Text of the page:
|The gdk-pixbuf Library|
This sections describes the actual changes you need to make in an Imlib program to make it use gdk-pixbuf instead.
The gdk-pixbuf library can load image files synchronously (i.e. with a single function call), create images from RGB data in memory, and as a convenience, it can also create images from inline XPM data.
To load an image file in a single function call, simply use
gdk_pixbuf_new_from_file(). Note that
this will make the program block until the whole file has
been read. This function effectively replaces
If you have RGB data in memory, you can use
gdk_pixbuf_new_from_data() to create a
pixbuf out of it; this is a replacement for
gdk-pixbuf does not copy the image data; it is up to you
to define the ownership policy by providing a destroy
notification function that will be called when the image
data needs to be freed. The function you provide can then
free the data or do something else, as appropriate.
As a convenience, you can use the
to create a pixbuf out of inline XPM data that was compiled
into your C program. This is a replacement for
After you have created a pixbuf, you can manipulate it in
any way you please and then finally call
g_object_unref() when you are done
with it. This can be thought of as a replacement for
gdk_imlib_destroy_image() but with much
Applications that use Imlib must first call
gdk_imlib_render() to render the whole
image data onto a pixmap that Imlib creates. Then they
must copy that pixmap's data into the final destination for
In contrast, gdk-pixbuf provides convenience functions to
render arbitrary rectangular regions of an image onto a
drawable that your application provides. You can use
to do this; having your application provide the destination
drawable and specify an arbitrary region means your
application has complete control over the way images are
As a convenience, gdk-pixbuf also provides the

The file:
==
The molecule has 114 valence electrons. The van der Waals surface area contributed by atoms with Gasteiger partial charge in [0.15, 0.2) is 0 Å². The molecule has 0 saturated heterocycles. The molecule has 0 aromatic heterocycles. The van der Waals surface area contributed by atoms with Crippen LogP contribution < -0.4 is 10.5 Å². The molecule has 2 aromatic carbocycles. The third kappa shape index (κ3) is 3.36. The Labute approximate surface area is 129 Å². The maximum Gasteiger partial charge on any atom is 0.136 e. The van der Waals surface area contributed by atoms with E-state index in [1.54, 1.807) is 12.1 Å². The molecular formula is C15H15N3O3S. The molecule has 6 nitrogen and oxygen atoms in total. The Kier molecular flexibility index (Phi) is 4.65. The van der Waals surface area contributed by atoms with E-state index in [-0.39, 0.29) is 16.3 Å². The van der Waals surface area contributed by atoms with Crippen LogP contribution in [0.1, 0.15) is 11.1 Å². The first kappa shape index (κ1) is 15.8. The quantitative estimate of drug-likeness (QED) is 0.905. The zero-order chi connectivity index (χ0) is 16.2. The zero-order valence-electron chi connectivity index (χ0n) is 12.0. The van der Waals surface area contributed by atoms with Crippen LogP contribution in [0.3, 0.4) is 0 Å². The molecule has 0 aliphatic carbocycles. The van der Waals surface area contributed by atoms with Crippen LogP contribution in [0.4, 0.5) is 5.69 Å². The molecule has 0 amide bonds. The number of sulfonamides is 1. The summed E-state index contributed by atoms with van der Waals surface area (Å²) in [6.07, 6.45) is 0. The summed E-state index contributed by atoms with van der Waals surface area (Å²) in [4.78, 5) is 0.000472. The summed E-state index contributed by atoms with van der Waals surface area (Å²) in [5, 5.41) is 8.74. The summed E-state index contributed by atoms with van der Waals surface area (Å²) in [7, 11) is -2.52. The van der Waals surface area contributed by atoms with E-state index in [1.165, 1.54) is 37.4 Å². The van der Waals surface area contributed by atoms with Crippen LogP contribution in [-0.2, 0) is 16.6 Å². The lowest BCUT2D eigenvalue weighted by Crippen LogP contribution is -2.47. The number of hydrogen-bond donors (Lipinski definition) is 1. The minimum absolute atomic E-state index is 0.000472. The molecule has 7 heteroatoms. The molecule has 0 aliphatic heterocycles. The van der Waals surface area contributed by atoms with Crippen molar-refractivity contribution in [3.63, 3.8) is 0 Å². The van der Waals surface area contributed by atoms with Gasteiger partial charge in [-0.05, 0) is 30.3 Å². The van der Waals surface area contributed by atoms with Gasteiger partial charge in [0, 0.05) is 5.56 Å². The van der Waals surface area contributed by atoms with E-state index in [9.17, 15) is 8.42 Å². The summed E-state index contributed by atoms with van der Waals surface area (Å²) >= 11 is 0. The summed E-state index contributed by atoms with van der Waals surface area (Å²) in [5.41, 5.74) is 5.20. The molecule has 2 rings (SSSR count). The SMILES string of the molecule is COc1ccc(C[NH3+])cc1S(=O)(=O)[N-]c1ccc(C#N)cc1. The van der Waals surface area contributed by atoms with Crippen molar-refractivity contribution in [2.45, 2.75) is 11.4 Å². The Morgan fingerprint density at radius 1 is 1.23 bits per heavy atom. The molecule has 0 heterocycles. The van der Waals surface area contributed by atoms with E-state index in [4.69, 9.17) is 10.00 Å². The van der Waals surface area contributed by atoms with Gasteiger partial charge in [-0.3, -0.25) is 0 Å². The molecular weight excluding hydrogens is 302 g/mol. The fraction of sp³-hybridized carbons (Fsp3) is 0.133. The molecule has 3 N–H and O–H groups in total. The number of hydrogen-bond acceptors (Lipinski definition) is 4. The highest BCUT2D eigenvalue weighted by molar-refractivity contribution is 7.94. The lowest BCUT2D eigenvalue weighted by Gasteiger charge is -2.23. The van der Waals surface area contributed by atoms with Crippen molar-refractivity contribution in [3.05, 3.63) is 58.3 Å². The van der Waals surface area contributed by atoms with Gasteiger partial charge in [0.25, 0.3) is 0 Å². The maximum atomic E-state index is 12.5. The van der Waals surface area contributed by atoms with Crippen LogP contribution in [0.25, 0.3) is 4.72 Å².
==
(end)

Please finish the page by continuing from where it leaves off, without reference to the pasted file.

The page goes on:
function; this will create new pixmap and mask drawables for
a whole pixbuf and render the image data onto them. Only
trivially simple applications should find a use for this
function, since usually you want finer control of how things
Imlib lets you render scaled image data at the time you
gdk_imlib_render(). Again, this
unfortunately scales and renders the whole image onto a new
gdk-pixbuf provides a number of functions that do scaling of arbitrary regions of a source pixbuf onto a destination one. These functions can also perform compositing operations against the data in the destination pixbuf or against a solid color or a colored checkerboard. 
Very simple applications may find it sufficient to use
These functions scale the whole source image at a time and
create a new pixbuf with the result.
More sophisticated applications will need to use
These functions let you scale and composite an arbitrary
region of the source pixbuf onto a destination pixbuf that
Imlib lets you create an image by fetching a drawable's
contents from the X server and converting those into RGB
data. This is done with the
gdk-pixbuf provides the
instead. It lets you specify a destination pixbuf instead
of always creating a new one for you.
 You can use a colored checkerboard as the background for compositing when you want to provide a visual indication that the image has partially opaque areas. This is normally used in image editing and viewing programs.
Compositing against a single solid color is actually a special case of a checkerboard; it simply uses checks of the same color.